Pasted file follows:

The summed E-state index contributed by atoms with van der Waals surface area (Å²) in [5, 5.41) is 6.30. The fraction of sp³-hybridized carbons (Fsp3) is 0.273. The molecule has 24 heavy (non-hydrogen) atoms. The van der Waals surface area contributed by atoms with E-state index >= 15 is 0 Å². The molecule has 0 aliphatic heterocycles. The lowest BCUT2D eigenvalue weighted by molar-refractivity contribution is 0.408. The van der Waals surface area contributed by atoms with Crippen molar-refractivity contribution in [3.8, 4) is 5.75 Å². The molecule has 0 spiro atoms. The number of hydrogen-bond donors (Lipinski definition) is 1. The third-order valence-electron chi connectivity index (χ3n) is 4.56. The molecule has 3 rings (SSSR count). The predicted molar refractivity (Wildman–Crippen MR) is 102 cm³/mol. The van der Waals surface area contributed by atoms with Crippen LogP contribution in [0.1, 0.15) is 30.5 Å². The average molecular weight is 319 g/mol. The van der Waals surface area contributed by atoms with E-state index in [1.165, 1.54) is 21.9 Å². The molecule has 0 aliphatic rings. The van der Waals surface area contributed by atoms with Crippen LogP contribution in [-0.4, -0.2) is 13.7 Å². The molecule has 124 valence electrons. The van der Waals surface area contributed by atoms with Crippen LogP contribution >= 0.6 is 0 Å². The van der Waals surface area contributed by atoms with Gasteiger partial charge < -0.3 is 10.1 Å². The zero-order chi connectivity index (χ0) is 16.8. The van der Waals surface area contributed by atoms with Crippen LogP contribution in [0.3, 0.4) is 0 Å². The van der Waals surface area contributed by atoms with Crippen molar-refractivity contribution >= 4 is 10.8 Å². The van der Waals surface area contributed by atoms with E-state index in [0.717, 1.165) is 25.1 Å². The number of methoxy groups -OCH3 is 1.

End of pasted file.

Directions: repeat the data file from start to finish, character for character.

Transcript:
The summed E-state index contributed by atoms with van der Waals surface area (Å²) in [5, 5.41) is 6.30. The fraction of sp³-hybridized carbons (Fsp3) is 0.273. The molecule has 24 heavy (non-hydrogen) atoms. The van der Waals surface area contributed by atoms with E-state index >= 15 is 0 Å². The molecule has 0 aliphatic heterocycles. The lowest BCUT2D eigenvalue weighted by molar-refractivity contribution is 0.408. The van der Waals surface area contributed by atoms with Crippen molar-refractivity contribution in [3.8, 4) is 5.75 Å². The molecule has 0 spiro atoms. The number of hydrogen-bond donors (Lipinski definition) is 1. The third-order valence-electron chi connectivity index (χ3n) is 4.56. The molecule has 3 rings (SSSR count). The predicted molar refractivity (Wildman–Crippen MR) is 102 cm³/mol. The van der Waals surface area contributed by atoms with Crippen LogP contribution in [0.1, 0.15) is 30.5 Å². The average molecular weight is 319 g/mol. The van der Waals surface area contributed by atoms with E-state index in [1.165, 1.54) is 21.9 Å². The molecule has 0 aliphatic rings. The van der Waals surface area contributed by atoms with Crippen LogP contribution in [-0.4, -0.2) is 13.7 Å². The molecule has 124 valence electrons. The van der Waals surface area contributed by atoms with Crippen LogP contribution >= 0.6 is 0 Å². The van der Waals surface area contributed by atoms with Gasteiger partial charge < -0.3 is 10.1 Å². The zero-order chi connectivity index (χ0) is 16.8. The van der Waals surface area contributed by atoms with Crippen LogP contribution in [0.3, 0.4) is 0 Å². The van der Waals surface area contributed by atoms with Crippen molar-refractivity contribution >= 4 is 10.8 Å². The van der Waals surface area contributed by atoms with E-state index in [0.717, 1.165) is 25.1 Å². The number of methoxy groups -OCH3 is 1.